RNA-seq data were quantified using Salmon 0.91 to calculate read counts and transcripts per million in a transcript- and gene-wise fashion, using the quasi-mapping offline algorithm (54) on the GRCh38 (National Center for Biotechnology Information) database. edgeR was used for differential gene expression analysis (DEA), using generalized linear regression methods, to identify pattern of differential expression following two different schemes:

1) A factorial analysis based on the definition of one group of scrambled and one group of KD samples to identify genes dysregulated similarly across short hairpins characterized by different efficiencies.

2) A numerical analysis in which log-normalized [Trimmed Mean of M-values (TMM)] BAZ1B levels, as quantified by RNA-seq, was used as independent variable.

All analyses were performed dropping individual variations (~individual+KD or ~individual+BAZ1B) to account for the genetic background of each individual. In particular, this design is expected to permit the identification of genes, which change expression level upon KD even in situations in which genotype-specific makeups would lead BAZ1B-dependent genes to have unique expression levels in scramble lines. In the factorial analysis, DEGs were identified and characterized by filtering for fold change (FC) > 1.25 and FDR < 0.05 unless explicitly indicated.

To our knowledge, performing a regression analysis at a gene-specific level has never been performed. We were able to do this because of the availability of a large set of samples (11 individuals) and because of the two short hairpins robustly respectively reducing BAZ1B expression levels, respectively by ~40 and ~70% in all individuals lines. To validate the quality of our numerical differential expression analysis, we took advantage of HipSci data (55, 56) and iPSCpoweR tools (29). We took 50 of 105 possible combinations of 13 random individual RNA-seq data from the healthy HipSci cohort, representing both sexes and having at least two technical replicates per individual. Unfortunately, HipSci does not contain at least 13 individuals with three clones per individual. Thus, we performed four alternative DEAs with edgeR (table S4) on the 50 different random combinations of 13 individuals identified (200 DEAs in total, on 22 samples, two clones per individual), using the same model matrix used for the regression analysis (~individual+BAZ1B) and using BAZ1B levels of scramble and sh2 lines. All analyses identified very low number of spurious DEGs (fig. S2E). Thus, we used the “Edg2” pipeline (table S4) because it does not discard genes with higher variability (Edg2 and Edg4 versus Edg1 and Edg3), and it is based on a better suited algorithm (Edg2 versus Edg4). With our model matrix, filtering by P < 0.01 (and FDR < 0.25), using Edg2 on a random HipSci data, we obtained an average of 93.32 DEGs (on average) with a median equal to 43 (table S5). GO enrichments were performed using topGO R package version 2.28.0.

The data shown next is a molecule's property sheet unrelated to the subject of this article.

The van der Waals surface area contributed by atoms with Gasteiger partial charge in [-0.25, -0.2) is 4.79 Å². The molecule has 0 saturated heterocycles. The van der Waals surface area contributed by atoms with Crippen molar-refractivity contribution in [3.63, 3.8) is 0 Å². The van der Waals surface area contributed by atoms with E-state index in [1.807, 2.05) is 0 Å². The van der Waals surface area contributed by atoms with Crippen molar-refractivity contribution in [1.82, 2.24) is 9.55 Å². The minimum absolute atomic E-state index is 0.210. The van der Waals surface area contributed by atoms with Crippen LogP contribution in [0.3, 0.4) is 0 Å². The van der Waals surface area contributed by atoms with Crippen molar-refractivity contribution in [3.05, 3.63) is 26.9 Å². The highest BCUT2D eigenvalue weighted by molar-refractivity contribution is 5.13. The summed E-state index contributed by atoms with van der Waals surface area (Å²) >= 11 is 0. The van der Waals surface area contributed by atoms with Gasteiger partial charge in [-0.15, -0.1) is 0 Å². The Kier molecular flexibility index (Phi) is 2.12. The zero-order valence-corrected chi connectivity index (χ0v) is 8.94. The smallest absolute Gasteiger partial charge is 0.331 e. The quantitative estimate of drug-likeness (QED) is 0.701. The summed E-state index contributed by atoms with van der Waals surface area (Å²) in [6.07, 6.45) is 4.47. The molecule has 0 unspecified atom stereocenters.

Master regulatory analysis was performed via hypergeometric test by measuring gene set enrichments in lists of transcription factor targets provided by the TFBS tools database (57). Both GO and transcription factor enrichment analyses were performed considering background genes expressed in at least two samples in our NCSC cohort.

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